|Refugee Transitions Volunteer Newsletter
In the spirit of Thanksgiving, Refugee Transitions would like to thank all of our wonderful volunteers and supporters for their generous help and contributions. Enjoy the holidays, and don't forget to share the Thanksgiving tradition with your students!
Lots of Gratitude,
Volunteer Spotlight on KHENG CHEW:
Outstanding RT Volunteer!
Kheng Chew has been volunteering with Refugee Transitions
since April 2009, after learning about the organization from former Board
Member Rahul Choraria. However, he
didn't start out via the normal route that most volunteers take. Realizing RT's need for improved
technological systems, Kheng offered his extensive IT skills and became Refugee
Transitions' in-house technology intern.
Since Kheng's arrival, RT staff has exhaled a collective sigh of
relief. As a busy crew of eight
individuals with limited technical expertise, RT staff have little time to fix
nit-picky--yet crucial--tech concerns.
Kheng has helped us with numerous projects, including setting up a new
network in our main San Francisco office, performing research on social
networking sites, servicing our Oakland office computers, and trouble-shooting
systemic issues. Always eager to help
(with a smile on his face), Kheng has been a reliable source of support to our
organization on a weekly basis.
In addition to his work as RT's technology intern, Kheng
also began volunteering as a Literacy Coach in August. Kheng works with Guang Long He, an immigrant
from China, and is helping Guang continue his education and improve his
employment options. Kheng says, "Coming from Malaysia, I've
personally experienced the differences in culture and environment without
having the hindrance of language. Yet these factors alone were
difficult enough to deal with. Working with RT has given me the
opportunity to hopefully ease the transitions of these refugees."
When Kheng is not fixing our printer or
patiently explaining how to create desktop shortcuts, he is employed as a
Senior Analyst at Cornerstone Research. We are so fortunate to have him! Thanks, Kheng!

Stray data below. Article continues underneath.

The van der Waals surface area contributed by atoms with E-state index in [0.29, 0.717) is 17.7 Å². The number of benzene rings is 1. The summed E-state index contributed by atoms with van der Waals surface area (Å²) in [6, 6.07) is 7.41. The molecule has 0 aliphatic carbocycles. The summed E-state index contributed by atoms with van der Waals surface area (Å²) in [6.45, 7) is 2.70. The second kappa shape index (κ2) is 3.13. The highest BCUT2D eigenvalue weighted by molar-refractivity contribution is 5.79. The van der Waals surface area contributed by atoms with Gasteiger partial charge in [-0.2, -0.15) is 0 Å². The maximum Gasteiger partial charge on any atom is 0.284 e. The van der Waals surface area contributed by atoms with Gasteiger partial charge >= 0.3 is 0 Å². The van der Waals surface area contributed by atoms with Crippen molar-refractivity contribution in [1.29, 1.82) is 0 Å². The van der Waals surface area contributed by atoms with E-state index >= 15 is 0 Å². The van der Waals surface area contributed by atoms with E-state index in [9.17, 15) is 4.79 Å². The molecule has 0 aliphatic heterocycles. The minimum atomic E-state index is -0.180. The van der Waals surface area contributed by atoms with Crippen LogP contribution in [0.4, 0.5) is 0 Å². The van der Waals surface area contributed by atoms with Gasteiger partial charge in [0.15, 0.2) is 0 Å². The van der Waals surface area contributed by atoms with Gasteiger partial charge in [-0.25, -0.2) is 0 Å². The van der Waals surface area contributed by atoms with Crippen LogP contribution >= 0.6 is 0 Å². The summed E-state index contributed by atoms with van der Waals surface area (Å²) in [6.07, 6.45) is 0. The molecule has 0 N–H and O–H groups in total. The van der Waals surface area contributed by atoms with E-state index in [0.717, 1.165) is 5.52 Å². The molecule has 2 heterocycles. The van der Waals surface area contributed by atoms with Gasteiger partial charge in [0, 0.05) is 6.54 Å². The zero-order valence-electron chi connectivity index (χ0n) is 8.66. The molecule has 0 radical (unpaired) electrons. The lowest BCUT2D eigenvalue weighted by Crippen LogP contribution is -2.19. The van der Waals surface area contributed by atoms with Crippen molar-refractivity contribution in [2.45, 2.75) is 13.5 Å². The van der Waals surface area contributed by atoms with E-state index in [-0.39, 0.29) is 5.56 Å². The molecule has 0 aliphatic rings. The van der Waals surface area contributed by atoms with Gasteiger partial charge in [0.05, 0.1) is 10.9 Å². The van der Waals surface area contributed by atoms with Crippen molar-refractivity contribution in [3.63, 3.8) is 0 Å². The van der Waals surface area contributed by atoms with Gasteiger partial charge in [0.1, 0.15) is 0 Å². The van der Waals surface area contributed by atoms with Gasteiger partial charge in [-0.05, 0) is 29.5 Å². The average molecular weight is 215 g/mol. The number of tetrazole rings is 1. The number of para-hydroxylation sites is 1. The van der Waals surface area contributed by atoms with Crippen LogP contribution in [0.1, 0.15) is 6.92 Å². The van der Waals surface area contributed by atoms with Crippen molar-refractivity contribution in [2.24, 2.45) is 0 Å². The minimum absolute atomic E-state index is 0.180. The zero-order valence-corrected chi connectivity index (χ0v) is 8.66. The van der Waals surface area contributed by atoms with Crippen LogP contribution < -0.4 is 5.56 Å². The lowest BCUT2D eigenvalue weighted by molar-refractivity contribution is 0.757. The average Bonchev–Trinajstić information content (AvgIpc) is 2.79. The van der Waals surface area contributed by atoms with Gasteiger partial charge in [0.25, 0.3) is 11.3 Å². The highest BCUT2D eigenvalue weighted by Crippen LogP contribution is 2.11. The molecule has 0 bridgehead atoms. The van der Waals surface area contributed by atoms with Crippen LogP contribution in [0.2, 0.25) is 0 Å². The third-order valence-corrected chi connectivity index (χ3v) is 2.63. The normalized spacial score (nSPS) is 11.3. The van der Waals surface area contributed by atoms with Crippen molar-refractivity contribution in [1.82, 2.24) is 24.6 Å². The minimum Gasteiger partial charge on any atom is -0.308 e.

Sarah Higginbotham shares a game to help youth stay focused in hectic environments
As a tutor for 11-year-old Cecelia, one of my favorite things about my weekly visit is also one of the biggest challenges we face: her West African household is loud and often hectic, usually full of curious siblings and noisy cousins. While a welcoming and fun place to be, the constant activity makes staying on task extremely challenging. I've had to get a bit creative at times, which is how I came up with the "journalism game."
On the night in question, everything was mayhem and the noise level had reached playground decibels. Cecelia was eager to use the distractions as an excuse for giving up on studying, but I wanted to show her that even in the most challenging environments it is possible to be productive. I gave Cecelia an assignment in which she could take advantage of the chaotic situation: she would be a journalist. This involved Cecelia taking a notebook and sitting in the corner to watch everyone. She took notes on everything that happened, which offered me a quick opportunity to explain a bit about note taking. I also explained the five W's of reporting: who, what, when, where, and why. I prompted her: What was happening? Who was there? What did it sound like? What did it look like? She was excited to do what seemed more like a game than real work. When she finished, I explained how notes become news stories. I shared some of my experiences from working as a reporter with her. We brainstormed possible headlines for her story and I left her with the assignment of writing a story using her notes that week.
On another similarly chaotic night, playing journalist proved helpful again. Cecelia's young family members were especially interested in participating in our study session, so I decided to have Cecelia "interview" each person. I explained the types of questions she could ask and then invited her to come up with her own questions. What are their names, ages, and grades? Where are they from? What is their favorite food? I timed each interview to keep them on task and when she was finished, we went over her notes and wrote up a summary.